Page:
Why it works: This is a perfect example of using intrigue/curiosity with surprise, while still hinting at the value to come.
How you can use this: We’ve talked before about layering – value + curiosity + surprise = WORKS.
From: Ryan Lee/Freedym
Why it works: I had to open this — we get so many emails about the BEST of this… the TOP of that. But this turned the common hook on its head and I bit!
How you can use this: Be unexpected. Disrupt people’s expectations by turning the ordinary, the expected, upside-down.
From: Jiffy Lube
Why it works: Another great layered subject line: Personalization plus “what’s in it for me?” was a winning combo. I knew exactly why I should open. And I did — even though I don’t use Jiffy Lube!
How you can use this: You don’t have to be cutesy. Be direct. If the offer is good, people will read.
Why it works: RueLaLa does a great job of funny (or “punny”) subject lines that relate to current culture but in a tongue-in-cheek way. A great approach for a retail site.
How can you use this: What’s a quote or song lyric or movie title you can draft off of?
From: Paper Source
Why it works: Like RueLaLa, Paper Source does “fun” really well. They were able to combine a current event (Father’s Day) with a sale in an unexpected way. Well done!
How you can use this: If it fits your brand, don’t be afraid to play a little bit. It adds personality and interest.
From: Paradise Valley Neighborhood Email List
Why it flops: Explain yourself! If it’s new, obviously I’m not going to know what the acronym stands for. Government agencies are notorious for this – thinking we can read their acronym- and jargon-addled minds. We can’t. BORING. CONFUSING. BAD.
How you can avoid this: Put yourself in your audience’s shoes. What information do they need to understand what you’re talking about? Don’t assume they have the same level of knowledge you do — they don’t.
My rewrite: “BE PREPARED with our new emergency updates.”
From: Internet marketer
Why it flops: Don’t ask a question that people can answer with an emphatic NO.
How you can avoid this: Um, don’t ask a question that people can answer with an emphatic NO.
My rewrite: “Time for a podcast website? Here’s how to know…”
From: Internet marketer
Why it flops: It screams “spam.” In the email itself the person offers to send you $ for making a time to chat with him – but it sent my BS filter so far into overdrive that I don’t believe him.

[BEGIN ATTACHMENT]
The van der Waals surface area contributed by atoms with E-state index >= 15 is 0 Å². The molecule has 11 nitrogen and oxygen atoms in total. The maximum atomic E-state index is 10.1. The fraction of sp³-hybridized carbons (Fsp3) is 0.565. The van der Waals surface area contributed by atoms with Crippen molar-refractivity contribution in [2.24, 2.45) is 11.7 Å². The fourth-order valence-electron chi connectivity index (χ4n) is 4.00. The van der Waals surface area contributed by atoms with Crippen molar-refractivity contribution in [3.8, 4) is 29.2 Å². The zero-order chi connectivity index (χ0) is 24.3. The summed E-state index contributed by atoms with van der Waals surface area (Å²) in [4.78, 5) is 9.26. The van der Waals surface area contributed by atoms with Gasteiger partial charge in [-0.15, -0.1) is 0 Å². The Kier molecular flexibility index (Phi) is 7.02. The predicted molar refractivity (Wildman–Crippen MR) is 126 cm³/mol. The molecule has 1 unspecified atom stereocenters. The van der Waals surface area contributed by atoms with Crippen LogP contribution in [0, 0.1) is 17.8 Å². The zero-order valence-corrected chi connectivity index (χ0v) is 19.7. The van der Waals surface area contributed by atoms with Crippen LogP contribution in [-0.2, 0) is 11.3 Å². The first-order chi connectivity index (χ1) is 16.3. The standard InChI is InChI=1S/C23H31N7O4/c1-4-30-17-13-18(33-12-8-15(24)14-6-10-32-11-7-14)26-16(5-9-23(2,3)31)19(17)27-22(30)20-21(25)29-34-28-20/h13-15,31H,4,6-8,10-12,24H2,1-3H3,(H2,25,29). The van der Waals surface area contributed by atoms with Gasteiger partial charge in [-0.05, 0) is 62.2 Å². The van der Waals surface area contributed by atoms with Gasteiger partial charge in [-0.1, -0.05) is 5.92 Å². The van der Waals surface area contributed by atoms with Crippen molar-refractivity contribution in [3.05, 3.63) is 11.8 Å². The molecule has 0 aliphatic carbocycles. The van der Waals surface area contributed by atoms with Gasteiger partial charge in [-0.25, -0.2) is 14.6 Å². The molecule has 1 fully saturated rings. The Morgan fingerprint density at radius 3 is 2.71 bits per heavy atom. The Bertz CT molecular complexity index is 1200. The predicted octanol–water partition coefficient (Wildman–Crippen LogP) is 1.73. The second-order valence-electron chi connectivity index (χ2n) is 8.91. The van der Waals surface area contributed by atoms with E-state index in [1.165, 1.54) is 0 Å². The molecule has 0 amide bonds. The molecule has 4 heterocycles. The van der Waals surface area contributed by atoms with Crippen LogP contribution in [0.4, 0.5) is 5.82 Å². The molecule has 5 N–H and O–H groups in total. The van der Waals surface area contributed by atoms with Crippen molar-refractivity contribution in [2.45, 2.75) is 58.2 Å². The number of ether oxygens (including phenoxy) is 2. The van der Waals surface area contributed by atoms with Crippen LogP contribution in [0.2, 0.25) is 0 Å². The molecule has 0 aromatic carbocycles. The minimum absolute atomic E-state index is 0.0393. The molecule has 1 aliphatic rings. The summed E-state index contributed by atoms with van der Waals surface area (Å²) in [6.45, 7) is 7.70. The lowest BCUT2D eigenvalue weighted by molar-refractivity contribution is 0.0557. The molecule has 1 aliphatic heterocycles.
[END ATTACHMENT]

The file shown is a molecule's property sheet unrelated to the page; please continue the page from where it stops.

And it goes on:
How you can avoid this: Don’t try to be tricky. Just be upfront about your intentions. It’s okay to be clear and open.
My rewrite: “Would you be open to this…?”
From: Internet marketer
Why it flops: The typo in the subject line kills it for me. Looks like spam. Plus, the “gift” in quotes makes me think it’s not REALLY a gift but a sales pitch.
How you can avoid this: Focus on WHAT’S IN IT FOR THEM. Not on the fact that it’s YOUR birthday (no one cares). Proof for typos — ALWAYS.
My rewrite: Not sure what to do with this one! I’d lead with the value you’re providing — not with a pseudo-gift.
From: Internet marketer
Why it flops: I can’t decipher what this means. Am I being asked to compare leads? Or does comparison lead to despair? Or something else?
How you can avoid this: BE CLEAR.
My rewrite: “The sure-fire path to misery.”
The upshot: Internet marketers apparently need to up their games. I’m available for consults. 😉
Got your own submissions? List them in the comments below!
Are a coach, inspirational speaker, or other topic expert?
If so, you’ve got a bit of a challenge as you try to establish your unique message with your target market.
After all, so many people out there in the expert authority industry are claiming to offer “hope,” “motivation,” and “support.”
So how are you different?
One HUGE way you can separate yourself from the pack is by becoming ultra-crystal-clear on the applied VALUE you provide to your audience.